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The Female Characters
The women in Hurlyburly have been controversial since David Rabe's play first opened in New York

The women in Hurlyburly have been controversial since David Rabe's play first opened in New York. Used, abused, lost and razor-tongued, they are the objects of antipathy, desire and miscomprehension on the part of Eddie and his buddies. "This is not a misogynistic piece," opines Anthony Drazan, "but it does lay open certain hateful attitudes between men and women and between men and men. These guys have gone so far in one direction that they have no idea how to deal with the feminine in their lives.

Thus it is that sparks ignite every time a new woman enters their haven in the hills. ''Each of these women plays a role in the big picture of how these guys come to terms with their lives," say's Drazan. To truly capture these complicated women without resorting to stereotype, Drazan had one priority: "I wanted to cast the most incredibly intelligent actresses available," he say's, "who could really reveal the dynamics between these women and these men.''

Of the three primary female characters in Hurlyburly, Darlene is the one who seems to share the most in common with the guys. She lives fast, commits rarely and has no trouble sleeping with two guys at the same time. ''Darlene vividly represents any of us who are sort of without their center. She's at wits end, which I think makes for a great, funny kind of madcap dynamic in the story," says Drazan. He continues: ''Robin Wright Penn is a revelation in the role. The comic sensibility and the kind of ease and grace that she brings to it is astonishing. She has so much depth that you can't help but see what's really going on behind the surface of Darlene."

He adds: "I think Robin understood that Hurlyburly is a screwball comedy in a certain way, yet it is grounded by some really intelligent thought and feeling. As dark and serious as what is going on here seems, her performance is funny because it comes from a purely human place."

Bonnie, a casual acquaintance of Eddie's, is an exotic dancer who specializes in the use of balloons. But despite how Eddie and his friends may view her, she has an underlying strength and tenacity that ends up having a devastating effect on them. "On the one hand, she seems to be this careless, aggressive, seemingly irresponsible person but on the other, Bonnie is really the moral fiber of the story. And Meg Ryan really embodies that quality of transcending.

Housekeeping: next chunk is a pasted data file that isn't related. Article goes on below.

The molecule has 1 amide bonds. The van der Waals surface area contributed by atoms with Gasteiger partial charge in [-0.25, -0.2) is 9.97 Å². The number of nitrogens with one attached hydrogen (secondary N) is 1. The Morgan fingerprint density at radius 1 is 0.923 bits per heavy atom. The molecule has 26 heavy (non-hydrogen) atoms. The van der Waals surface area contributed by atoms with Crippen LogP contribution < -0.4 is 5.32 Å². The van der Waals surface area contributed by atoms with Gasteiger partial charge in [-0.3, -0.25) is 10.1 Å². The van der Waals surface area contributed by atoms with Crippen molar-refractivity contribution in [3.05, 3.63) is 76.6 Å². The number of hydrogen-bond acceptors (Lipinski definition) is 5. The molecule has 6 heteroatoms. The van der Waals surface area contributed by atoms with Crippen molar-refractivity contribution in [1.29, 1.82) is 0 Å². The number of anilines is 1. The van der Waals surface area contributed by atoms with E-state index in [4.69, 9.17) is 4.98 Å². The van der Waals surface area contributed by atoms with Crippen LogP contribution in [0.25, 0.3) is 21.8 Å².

For Meg Ryan, the brief but catalytic role of Bonnie was an unusual one - and hence the draw. She saw it as a chance to explore a woman on the edge of morality, but who still had a human core. She says: "What's lasting about this piece is how it enables you to just sit back and watch human behavior without judging. It's fascinating to watch people go through their misconceptions, and see the little discoveries these characters make, by hook or by crook. It's just about humanity, people bouncing off each other, the way we all do."

Ryan, like the rest of the cast, eventually found herself forming an odd affection for the broken souls scrambling for connection and understanding in Hurlyburly, especially Bonnie. "I love Bonnie because as screwed up as she may be, she still has the most unbreakable spirit of determination. Even as she is completely confounded by the universe of men, she still thinks like a teenager, and is so happy to be included with these guys, even though they clearly don't have that affection for her," Ryan comments. "She may not seem strong on first viewing, but<


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